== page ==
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The Tillman Story

2009 Documentary

In 2002, as America was poised to go to war in the wake of the 9/11 terrorist attacks, Pat Tillman, a defensive back with the Arizona Cardinals, joined the United States Army, believing he had a duty to serve in a time of need even though he had signed a lucrative deal to play professional football. Tillman served a tour of duty in Iraq and was on patrol in Afghanistan when, on April 22, 2004, he was killed during a reconnaissance mission near the border of Pakistan. When word spread about Tillman's death, the Army issued a press release declaring he'd been shot down while trying to heroically block the fire of a band of Taliban insurgents. While the Army's story painted a glowing picture of the fallen soldier and athlete, some of the details sounded suspect to Tillman's family, and in time they began asking questions. As it happens, Tillman's parents were outspoken in their opposition to the war in Iraq, and after he had seen what was happening firsthand, so was Tillman, who had been a sharp student with an interest in politics during his college years. In time, Tillman's parents demanded an investigation into their son's death, and the testimony of several witnesses revealed that Tillman wasn't felled during an act of heroism -- his death was the result of "friendly fire" by men from his own company, shooting indiscriminately at an unknown target. Filmmaker Amir Bar-Lev examines Pat Tillman's unusual life and times, the facts about his death, how and why the military created a cover story to hide the truth, and his family's battle to bring the real story into the open in the documentary The Tillman Story, which received its world premiere at the 2010 Sundance Film Festival. more..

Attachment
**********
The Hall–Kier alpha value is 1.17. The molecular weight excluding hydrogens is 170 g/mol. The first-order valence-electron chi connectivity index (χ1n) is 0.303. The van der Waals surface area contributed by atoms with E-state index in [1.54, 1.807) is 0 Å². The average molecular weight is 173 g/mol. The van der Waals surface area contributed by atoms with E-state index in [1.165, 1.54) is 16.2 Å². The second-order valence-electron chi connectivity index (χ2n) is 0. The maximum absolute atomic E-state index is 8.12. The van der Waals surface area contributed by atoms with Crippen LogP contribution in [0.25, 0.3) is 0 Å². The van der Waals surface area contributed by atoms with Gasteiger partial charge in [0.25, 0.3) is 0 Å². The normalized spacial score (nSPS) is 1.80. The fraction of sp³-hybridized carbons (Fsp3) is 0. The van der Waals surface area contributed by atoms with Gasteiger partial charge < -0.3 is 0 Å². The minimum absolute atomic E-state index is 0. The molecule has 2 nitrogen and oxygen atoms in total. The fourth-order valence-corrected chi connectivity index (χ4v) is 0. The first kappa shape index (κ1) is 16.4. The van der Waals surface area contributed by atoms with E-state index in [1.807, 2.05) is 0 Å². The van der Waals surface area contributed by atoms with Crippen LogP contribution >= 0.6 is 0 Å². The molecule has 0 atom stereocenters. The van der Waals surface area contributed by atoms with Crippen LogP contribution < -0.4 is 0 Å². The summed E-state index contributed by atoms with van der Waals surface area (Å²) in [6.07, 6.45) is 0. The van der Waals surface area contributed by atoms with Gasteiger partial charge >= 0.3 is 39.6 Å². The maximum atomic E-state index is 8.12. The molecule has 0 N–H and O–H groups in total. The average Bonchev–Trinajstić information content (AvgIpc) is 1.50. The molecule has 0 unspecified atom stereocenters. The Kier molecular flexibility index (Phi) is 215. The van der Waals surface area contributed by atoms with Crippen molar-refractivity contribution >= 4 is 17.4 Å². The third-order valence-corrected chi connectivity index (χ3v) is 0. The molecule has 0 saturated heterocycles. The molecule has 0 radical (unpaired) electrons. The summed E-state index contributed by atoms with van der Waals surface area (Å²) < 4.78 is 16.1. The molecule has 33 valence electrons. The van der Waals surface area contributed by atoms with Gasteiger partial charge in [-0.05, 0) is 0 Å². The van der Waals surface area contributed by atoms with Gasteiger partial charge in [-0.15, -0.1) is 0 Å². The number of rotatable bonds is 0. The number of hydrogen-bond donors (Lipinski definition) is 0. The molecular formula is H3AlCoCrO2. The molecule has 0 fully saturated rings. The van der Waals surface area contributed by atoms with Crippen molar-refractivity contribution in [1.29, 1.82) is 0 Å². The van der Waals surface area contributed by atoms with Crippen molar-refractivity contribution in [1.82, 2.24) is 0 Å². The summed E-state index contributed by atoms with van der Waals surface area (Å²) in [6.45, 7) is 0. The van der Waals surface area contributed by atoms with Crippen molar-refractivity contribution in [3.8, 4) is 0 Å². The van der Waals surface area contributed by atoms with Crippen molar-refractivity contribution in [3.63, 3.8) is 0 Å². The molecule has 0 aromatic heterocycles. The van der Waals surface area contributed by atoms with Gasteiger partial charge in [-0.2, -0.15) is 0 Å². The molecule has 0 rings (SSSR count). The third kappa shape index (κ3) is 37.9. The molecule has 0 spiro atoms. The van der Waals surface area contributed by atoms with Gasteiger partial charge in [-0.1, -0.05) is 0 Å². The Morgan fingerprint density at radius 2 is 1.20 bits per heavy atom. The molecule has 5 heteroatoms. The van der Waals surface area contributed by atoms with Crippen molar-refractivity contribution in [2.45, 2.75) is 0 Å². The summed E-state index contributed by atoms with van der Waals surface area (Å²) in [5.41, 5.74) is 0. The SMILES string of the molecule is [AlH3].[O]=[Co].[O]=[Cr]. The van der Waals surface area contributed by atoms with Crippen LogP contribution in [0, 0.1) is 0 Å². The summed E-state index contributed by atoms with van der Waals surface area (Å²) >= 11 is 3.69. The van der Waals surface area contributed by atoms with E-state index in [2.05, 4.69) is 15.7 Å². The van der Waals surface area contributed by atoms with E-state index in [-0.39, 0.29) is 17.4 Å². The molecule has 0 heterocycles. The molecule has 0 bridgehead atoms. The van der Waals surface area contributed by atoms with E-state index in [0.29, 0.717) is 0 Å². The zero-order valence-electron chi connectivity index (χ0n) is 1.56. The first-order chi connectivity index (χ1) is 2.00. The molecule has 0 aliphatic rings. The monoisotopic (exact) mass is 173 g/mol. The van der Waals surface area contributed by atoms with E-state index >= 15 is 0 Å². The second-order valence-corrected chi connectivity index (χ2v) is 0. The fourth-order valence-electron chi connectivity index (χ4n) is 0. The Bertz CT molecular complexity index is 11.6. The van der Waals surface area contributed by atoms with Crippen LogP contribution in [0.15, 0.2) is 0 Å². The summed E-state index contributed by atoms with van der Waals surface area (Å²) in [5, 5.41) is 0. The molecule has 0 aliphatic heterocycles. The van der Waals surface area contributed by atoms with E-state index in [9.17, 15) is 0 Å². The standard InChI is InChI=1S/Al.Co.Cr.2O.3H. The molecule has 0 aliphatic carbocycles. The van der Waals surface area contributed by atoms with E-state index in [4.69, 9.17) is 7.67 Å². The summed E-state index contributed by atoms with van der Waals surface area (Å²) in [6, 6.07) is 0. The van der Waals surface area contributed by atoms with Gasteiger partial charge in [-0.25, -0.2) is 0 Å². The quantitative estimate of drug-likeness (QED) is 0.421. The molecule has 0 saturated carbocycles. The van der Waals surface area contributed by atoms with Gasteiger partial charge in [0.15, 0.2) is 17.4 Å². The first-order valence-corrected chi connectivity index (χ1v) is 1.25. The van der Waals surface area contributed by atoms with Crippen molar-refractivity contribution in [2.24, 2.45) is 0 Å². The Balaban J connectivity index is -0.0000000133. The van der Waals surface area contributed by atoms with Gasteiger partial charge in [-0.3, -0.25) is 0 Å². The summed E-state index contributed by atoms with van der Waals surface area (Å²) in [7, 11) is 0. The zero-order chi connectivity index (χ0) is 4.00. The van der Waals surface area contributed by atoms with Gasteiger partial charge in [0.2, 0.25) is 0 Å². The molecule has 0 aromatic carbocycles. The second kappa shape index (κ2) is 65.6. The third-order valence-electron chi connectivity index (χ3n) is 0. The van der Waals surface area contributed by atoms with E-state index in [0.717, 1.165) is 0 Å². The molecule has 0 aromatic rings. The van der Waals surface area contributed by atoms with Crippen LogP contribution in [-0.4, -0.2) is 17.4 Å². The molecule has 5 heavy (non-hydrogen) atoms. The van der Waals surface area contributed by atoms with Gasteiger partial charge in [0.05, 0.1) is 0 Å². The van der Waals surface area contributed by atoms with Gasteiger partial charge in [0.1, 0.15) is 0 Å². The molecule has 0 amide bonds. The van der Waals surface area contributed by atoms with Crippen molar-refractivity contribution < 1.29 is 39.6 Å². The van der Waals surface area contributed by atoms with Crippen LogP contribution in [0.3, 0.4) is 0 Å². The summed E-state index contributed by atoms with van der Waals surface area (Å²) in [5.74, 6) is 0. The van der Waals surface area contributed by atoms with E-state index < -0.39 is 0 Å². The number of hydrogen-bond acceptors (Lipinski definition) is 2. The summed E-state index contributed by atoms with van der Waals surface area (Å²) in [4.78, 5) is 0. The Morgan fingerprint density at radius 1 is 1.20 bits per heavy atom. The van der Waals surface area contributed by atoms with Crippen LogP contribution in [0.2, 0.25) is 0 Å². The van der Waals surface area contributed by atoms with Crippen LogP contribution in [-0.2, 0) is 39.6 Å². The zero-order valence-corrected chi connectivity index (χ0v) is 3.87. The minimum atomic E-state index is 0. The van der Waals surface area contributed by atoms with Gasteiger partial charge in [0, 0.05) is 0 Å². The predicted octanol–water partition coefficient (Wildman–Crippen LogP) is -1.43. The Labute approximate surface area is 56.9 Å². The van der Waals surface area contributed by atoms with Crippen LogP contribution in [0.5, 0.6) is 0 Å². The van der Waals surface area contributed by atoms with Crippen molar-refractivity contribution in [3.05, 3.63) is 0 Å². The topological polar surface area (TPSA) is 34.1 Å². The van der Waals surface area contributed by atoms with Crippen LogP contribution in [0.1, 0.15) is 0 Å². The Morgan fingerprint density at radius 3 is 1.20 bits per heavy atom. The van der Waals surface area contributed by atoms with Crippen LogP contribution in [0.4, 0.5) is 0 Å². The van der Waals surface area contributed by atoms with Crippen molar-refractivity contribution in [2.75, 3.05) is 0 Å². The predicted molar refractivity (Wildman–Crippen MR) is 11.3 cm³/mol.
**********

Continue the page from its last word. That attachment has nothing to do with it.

Director: Amir Bar-Lev

Reviews

  • By the way, The Tillman Story has an R rating because of language. Think about that one, too: Lies are rated G and can be heard around the clock on television, but try saying the truth with the proper force and you end up with a restricted audience.

    Mick LaSalle - The San Francisco Chronicle

    20 January 2013

  • This devastating film persuasively portrays them (Tillman family) as finer, more morally sturdy people than the cynical chain of command that lied to them and used their son as a propaganda tool.

    Stephen Holden - The New York Times

    20 January 2013

  • A story that won't go away, won't leave you alone, won't let you feel at ease. Intensely dramatic, filled with elevated heroism, crass self-interest and blatant stupidity, it's a paradigmatic narrative of our tendentious, turbulent times.

    Kenneth Turan - Los Angeles Times

    20 January 2013

  • Where the film shines is in its vivid and affecting portrait of Tillman himself. Instead of the square-jawed hero memorialized by the army and lionized by the news media, we get to know a man of many gifts for many seasons.

    Joe Morgenstern - The Wall Street Journal

    20 January 2013

  • This documentary succeeds triumphantly on so many levels that its full impact doesn't hit you until you have time to register its aftershocks.

    Peter Travers - Rolling Stone

    20 January 2013

Awards

  • Best Documentary

    Chicago Film Critics Association Awards (2010)

     
  • Best Documentary

    Dallas-Fort Worth Film Critics Association Awards (2010)

     
  • Best Documentary

    Florida Film Critics Circle Awards (2010)

  • Best Documentary

    Las Vegas Film Critics Society Awards (2010)

     
  • Top Five Documentaries

    National Board of Review (2010)